The sports physiotherapist needs to have a good relationship with the athlete. There needs to be a feeling of mutual trust and confidence. This implies that the athlete will feel that he/she can confide in the physio and the physio will feel that the athlete will comply with the advice given.

The coach is responsible for the athlete’s training and performance and it is vital to involve the coach in the medical decision-making process. It is, unfortunately, the case that some coaches have a distrust of healthcare professionals in sport and they sometimes have the opinion, rightly or wrongly, that the main role of the health care professional is to keep the athlete from training or competing. It is important for coaches to understand that the sports physiotherapist also aims to maximise and improve the performance and health of the athlete.[19]

Getting the coach involved in the decision-making process and also explaining the rationale behind recommendations will actually also increase athlete compliance. The coach can be a valuable asset in supervising the recommended treatment or rehabilitation program, and discussions with the coach may help determine possible causes for an injury.[19]

Having a good relationship between the coach and sports physiotherapist is a win-win situation for everyone. The coach will have a better and clearer understanding of what the sports physiotherapist does and this can lead to seeking help for minor problems, which in turn can lead to injury prevention. The sports physiotherapist can learn from the coach and have a better understanding of the demands of the sport and this can aid in the institution of injury prevention measures.[19]

The Fun of Working in Sports

Why do sports physiotherapists enjoy working in sports? Some reasons may include[8]:

  • Flexibility
    • Mode: contractor/part-time/full-time
    • Level: elite/sub-elite
      • Olympic/professional/amateur/schools
    • Numbers: individual athletes/teams/squads
    • Environment: indoor/outdoor/extreme sports
    • Types: combat/racing/ball/water/athletic/target/extreme
    • Location: centralised vs multiple sites vs remote (satellite)
    • Funding: remuneration/resources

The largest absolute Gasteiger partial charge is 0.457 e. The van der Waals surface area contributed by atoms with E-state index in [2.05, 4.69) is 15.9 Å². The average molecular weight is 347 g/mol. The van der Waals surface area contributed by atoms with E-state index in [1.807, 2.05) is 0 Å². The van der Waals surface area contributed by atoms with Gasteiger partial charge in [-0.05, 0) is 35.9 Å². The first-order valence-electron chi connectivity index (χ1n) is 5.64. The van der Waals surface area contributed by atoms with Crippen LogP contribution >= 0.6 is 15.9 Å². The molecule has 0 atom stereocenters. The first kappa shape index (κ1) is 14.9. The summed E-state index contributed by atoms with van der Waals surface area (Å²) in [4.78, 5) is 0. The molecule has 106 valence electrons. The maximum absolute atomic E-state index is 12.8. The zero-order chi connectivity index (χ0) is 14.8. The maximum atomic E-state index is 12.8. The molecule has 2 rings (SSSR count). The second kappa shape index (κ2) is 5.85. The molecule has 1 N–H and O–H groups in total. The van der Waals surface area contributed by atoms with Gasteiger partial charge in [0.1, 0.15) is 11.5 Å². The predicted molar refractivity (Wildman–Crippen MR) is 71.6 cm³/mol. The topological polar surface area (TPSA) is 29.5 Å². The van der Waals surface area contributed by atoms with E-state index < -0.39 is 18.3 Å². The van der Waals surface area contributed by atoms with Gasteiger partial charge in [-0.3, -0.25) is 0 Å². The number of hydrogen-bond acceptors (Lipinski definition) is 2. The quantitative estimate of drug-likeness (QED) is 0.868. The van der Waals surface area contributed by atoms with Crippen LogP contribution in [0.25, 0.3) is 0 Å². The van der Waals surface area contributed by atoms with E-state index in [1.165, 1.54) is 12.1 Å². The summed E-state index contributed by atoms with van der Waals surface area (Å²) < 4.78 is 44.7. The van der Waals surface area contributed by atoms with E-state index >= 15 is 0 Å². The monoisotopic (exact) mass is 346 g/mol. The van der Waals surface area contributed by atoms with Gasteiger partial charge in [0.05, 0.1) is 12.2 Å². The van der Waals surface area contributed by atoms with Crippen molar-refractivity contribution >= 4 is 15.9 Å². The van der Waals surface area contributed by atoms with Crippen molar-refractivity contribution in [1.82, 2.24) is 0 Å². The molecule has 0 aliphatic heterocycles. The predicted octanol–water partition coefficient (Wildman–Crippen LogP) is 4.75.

• Collaboration: internal/external stake holders and multidisciplinary team
    • Professional development plan: how to get there and keep on progressing
  • Diversity
    • The different roles a sports physiotherapist can fulfil:
      • Pitchside assessment and management
      • Treatment and rehabilitation
      • Screening
      • Objective testing e.g. isokinetic machines
  • Success
    • Being part of the team’s or athlete’s success

Although being a sports physiotherapist seems glamorous, one still needs to be cautious about your goals and achievements. Also, have realistic expectations about the different environments you would need to work in, the long hours and the available facilities that you will encounter.[8]

Thoughts and advice

Final Thoughts

Some final thoughts to bear in mind on your road to becoming a sports physiotherapist[8]:

  • As a sports physiotherapist always consider the two elements of athlete health and performance enhancement
  • Consider the rewards as well as the challenges of being a sports physiotherapist
  • Keep in mind the technical and non-technical competencies required to make a difference
  • Have a clear vision and mission on how to become a sports physiotherapist or how to become an even better one

“Love thy sport”

It is essential to know and love the sport that you are involved with if you want to be a successful sports physiotherapist. Furthermore, it is essential to be an advocate for physical activity. Sports physiotherapists need to understand the importance of the sport to the athlete, as well as the physical (training and technique) and psychological demands of the sport. Having a good understanding of a sport and exercise provides two important advantages[19]:

  1. If a sports physiotherapist understands the demands and technical aspects of a sport, this will improve their ability to recognise possible causes of injury and facilitate the development of sports-specific rehabilitation programmes.
  2. The athlete will have confidence in the sports physiotherapist.

One of the best ways to learn about a sport and understand it is to attend both training and competition or to even participate in the sport. Being on site during training sessions and competition, not only to aid with injuries but also to develop a good understanding of the sport will help with this.

Source Credit: https://www.physio-pedia.com/The_Role_of_the_Sports_Physiotherapist

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Thomas Bloem
Thomas Bloem